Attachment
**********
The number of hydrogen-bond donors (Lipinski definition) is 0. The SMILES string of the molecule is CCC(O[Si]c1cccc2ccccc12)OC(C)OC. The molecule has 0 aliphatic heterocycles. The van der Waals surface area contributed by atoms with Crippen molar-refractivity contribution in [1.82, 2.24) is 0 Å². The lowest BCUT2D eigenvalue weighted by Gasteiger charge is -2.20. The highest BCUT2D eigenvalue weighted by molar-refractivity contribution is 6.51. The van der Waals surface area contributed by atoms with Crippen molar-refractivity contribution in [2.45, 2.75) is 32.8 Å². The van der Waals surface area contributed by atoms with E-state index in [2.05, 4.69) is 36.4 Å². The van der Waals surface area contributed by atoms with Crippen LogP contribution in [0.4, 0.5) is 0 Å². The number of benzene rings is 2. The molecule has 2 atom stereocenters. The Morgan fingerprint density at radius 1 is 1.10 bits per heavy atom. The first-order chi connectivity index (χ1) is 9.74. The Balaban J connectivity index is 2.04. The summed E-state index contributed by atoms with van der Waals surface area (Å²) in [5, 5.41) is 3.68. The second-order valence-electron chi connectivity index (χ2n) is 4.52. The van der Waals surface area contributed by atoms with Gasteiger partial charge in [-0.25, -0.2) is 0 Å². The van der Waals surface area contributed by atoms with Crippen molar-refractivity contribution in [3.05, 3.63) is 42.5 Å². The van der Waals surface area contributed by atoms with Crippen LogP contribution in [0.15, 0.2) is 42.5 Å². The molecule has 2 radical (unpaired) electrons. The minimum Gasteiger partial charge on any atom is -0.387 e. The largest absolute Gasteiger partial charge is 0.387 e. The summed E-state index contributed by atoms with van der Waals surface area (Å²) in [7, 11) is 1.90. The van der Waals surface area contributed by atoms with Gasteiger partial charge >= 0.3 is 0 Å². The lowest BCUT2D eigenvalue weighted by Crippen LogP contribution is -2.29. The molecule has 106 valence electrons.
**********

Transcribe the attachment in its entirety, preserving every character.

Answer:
The number of hydrogen-bond donors (Lipinski definition) is 0. The SMILES string of the molecule is CCC(O[Si]c1cccc2ccccc12)OC(C)OC. The molecule has 0 aliphatic heterocycles. The van der Waals surface area contributed by atoms with Crippen molar-refractivity contribution in [1.82, 2.24) is 0 Å². The lowest BCUT2D eigenvalue weighted by Gasteiger charge is -2.20. The highest BCUT2D eigenvalue weighted by molar-refractivity contribution is 6.51. The van der Waals surface area contributed by atoms with Crippen molar-refractivity contribution in [2.45, 2.75) is 32.8 Å². The van der Waals surface area contributed by atoms with E-state index in [2.05, 4.69) is 36.4 Å². The van der Waals surface area contributed by atoms with Crippen LogP contribution in [0.4, 0.5) is 0 Å². The number of benzene rings is 2. The molecule has 2 atom stereocenters. The Morgan fingerprint density at radius 1 is 1.10 bits per heavy atom. The first-order chi connectivity index (χ1) is 9.74. The Balaban J connectivity index is 2.04. The summed E-state index contributed by atoms with van der Waals surface area (Å²) in [5, 5.41) is 3.68. The second-order valence-electron chi connectivity index (χ2n) is 4.52. The van der Waals surface area contributed by atoms with Gasteiger partial charge in [-0.25, -0.2) is 0 Å². The van der Waals surface area contributed by atoms with Crippen molar-refractivity contribution in [3.05, 3.63) is 42.5 Å². The van der Waals surface area contributed by atoms with Crippen LogP contribution in [0.15, 0.2) is 42.5 Å². The molecule has 2 radical (unpaired) electrons. The minimum Gasteiger partial charge on any atom is -0.387 e. The largest absolute Gasteiger partial charge is 0.387 e. The summed E-state index contributed by atoms with van der Waals surface area (Å²) in [7, 11) is 1.90. The van der Waals surface area contributed by atoms with Gasteiger partial charge >= 0.3 is 0 Å². The lowest BCUT2D eigenvalue weighted by Crippen LogP contribution is -2.29. The molecule has 106 valence electrons.